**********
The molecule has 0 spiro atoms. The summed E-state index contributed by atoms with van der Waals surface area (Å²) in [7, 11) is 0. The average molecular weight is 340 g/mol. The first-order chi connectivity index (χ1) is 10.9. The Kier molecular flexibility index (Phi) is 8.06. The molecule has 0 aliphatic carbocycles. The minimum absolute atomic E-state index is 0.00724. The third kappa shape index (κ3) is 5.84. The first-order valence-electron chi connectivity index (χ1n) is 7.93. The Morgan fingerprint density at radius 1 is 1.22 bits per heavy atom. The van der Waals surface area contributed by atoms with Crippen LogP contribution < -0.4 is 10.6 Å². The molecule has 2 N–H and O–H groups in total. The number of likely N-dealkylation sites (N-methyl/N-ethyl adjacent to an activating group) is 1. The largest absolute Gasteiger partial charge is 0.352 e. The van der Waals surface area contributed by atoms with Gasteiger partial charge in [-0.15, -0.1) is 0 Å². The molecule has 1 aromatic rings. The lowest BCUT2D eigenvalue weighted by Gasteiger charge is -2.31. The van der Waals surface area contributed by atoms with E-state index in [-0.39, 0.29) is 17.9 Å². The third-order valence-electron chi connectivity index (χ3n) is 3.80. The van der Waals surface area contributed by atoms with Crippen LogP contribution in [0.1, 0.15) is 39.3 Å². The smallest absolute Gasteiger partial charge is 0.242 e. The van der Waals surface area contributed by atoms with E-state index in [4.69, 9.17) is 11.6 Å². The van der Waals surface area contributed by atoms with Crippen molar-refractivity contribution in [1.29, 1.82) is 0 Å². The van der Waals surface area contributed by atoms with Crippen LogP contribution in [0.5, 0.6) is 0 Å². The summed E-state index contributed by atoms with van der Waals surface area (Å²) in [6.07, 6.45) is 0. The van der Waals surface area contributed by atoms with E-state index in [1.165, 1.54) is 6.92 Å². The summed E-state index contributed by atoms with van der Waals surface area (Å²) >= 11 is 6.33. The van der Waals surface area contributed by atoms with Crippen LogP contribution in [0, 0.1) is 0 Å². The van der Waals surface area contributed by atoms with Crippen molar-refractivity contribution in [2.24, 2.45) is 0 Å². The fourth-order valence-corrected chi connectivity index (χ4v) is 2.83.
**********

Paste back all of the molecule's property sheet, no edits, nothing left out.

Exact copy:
The molecule has 0 spiro atoms. The summed E-state index contributed by atoms with van der Waals surface area (Å²) in [7, 11) is 0. The average molecular weight is 340 g/mol. The first-order chi connectivity index (χ1) is 10.9. The Kier molecular flexibility index (Phi) is 8.06. The molecule has 0 aliphatic carbocycles. The minimum absolute atomic E-state index is 0.00724. The third kappa shape index (κ3) is 5.84. The first-order valence-electron chi connectivity index (χ1n) is 7.93. The Morgan fingerprint density at radius 1 is 1.22 bits per heavy atom. The van der Waals surface area contributed by atoms with Crippen LogP contribution < -0.4 is 10.6 Å². The molecule has 2 N–H and O–H groups in total. The number of likely N-dealkylation sites (N-methyl/N-ethyl adjacent to an activating group) is 1. The largest absolute Gasteiger partial charge is 0.352 e. The van der Waals surface area contributed by atoms with Gasteiger partial charge in [-0.15, -0.1) is 0 Å². The molecule has 1 aromatic rings. The lowest BCUT2D eigenvalue weighted by Gasteiger charge is -2.31. The van der Waals surface area contributed by atoms with E-state index in [-0.39, 0.29) is 17.9 Å². The third-order valence-electron chi connectivity index (χ3n) is 3.80. The van der Waals surface area contributed by atoms with Crippen LogP contribution in [0.1, 0.15) is 39.3 Å². The smallest absolute Gasteiger partial charge is 0.242 e. The van der Waals surface area contributed by atoms with E-state index in [4.69, 9.17) is 11.6 Å². The van der Waals surface area contributed by atoms with Crippen molar-refractivity contribution in [1.29, 1.82) is 0 Å². The van der Waals surface area contributed by atoms with Crippen LogP contribution in [0.5, 0.6) is 0 Å². The summed E-state index contributed by atoms with van der Waals surface area (Å²) in [6.07, 6.45) is 0. The van der Waals surface area contributed by atoms with E-state index in [1.165, 1.54) is 6.92 Å². The summed E-state index contributed by atoms with van der Waals surface area (Å²) >= 11 is 6.33. The van der Waals surface area contributed by atoms with Crippen LogP contribution in [0, 0.1) is 0 Å². The van der Waals surface area contributed by atoms with Crippen molar-refractivity contribution in [2.24, 2.45) is 0 Å². The fourth-order valence-corrected chi connectivity index (χ4v) is 2.83.